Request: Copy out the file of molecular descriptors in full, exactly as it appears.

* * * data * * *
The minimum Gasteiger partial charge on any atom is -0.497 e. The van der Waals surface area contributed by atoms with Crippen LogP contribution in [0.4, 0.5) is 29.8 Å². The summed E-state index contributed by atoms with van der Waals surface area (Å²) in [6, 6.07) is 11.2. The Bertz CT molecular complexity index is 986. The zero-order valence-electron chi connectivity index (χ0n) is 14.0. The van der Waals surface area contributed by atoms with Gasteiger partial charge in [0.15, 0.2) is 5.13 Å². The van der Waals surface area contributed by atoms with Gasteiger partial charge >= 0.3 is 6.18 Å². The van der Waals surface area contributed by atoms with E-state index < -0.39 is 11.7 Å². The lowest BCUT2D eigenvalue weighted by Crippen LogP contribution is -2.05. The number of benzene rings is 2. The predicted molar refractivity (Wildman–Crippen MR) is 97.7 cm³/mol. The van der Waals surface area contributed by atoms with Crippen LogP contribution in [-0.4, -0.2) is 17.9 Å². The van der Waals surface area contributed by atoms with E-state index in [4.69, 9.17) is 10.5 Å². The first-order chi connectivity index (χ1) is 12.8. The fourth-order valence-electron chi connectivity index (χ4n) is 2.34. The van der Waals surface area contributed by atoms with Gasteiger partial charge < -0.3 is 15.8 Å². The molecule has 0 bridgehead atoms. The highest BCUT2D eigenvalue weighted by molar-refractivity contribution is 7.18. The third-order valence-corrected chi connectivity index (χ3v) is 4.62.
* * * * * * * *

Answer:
The minimum Gasteiger partial charge on any atom is -0.497 e. The van der Waals surface area contributed by atoms with Crippen LogP contribution in [0.4, 0.5) is 29.8 Å². The summed E-state index contributed by atoms with van der Waals surface area (Å²) in [6, 6.07) is 11.2. The Bertz CT molecular complexity index is 986. The zero-order valence-electron chi connectivity index (χ0n) is 14.0. The van der Waals surface area contributed by atoms with Gasteiger partial charge in [0.15, 0.2) is 5.13 Å². The van der Waals surface area contributed by atoms with Gasteiger partial charge >= 0.3 is 6.18 Å². The van der Waals surface area contributed by atoms with E-state index < -0.39 is 11.7 Å². The lowest BCUT2D eigenvalue weighted by Crippen LogP contribution is -2.05. The number of benzene rings is 2. The predicted molar refractivity (Wildman–Crippen MR) is 97.7 cm³/mol. The van der Waals surface area contributed by atoms with Crippen LogP contribution in [-0.4, -0.2) is 17.9 Å². The van der Waals surface area contributed by atoms with E-state index in [4.69, 9.17) is 10.5 Å². The first-order chi connectivity index (χ1) is 12.8. The fourth-order valence-electron chi connectivity index (χ4n) is 2.34. The van der Waals surface area contributed by atoms with Gasteiger partial charge < -0.3 is 15.8 Å². The molecule has 0 bridgehead atoms. The highest BCUT2D eigenvalue weighted by molar-refractivity contribution is 7.18. The third-order valence-corrected chi connectivity index (χ3v) is 4.62.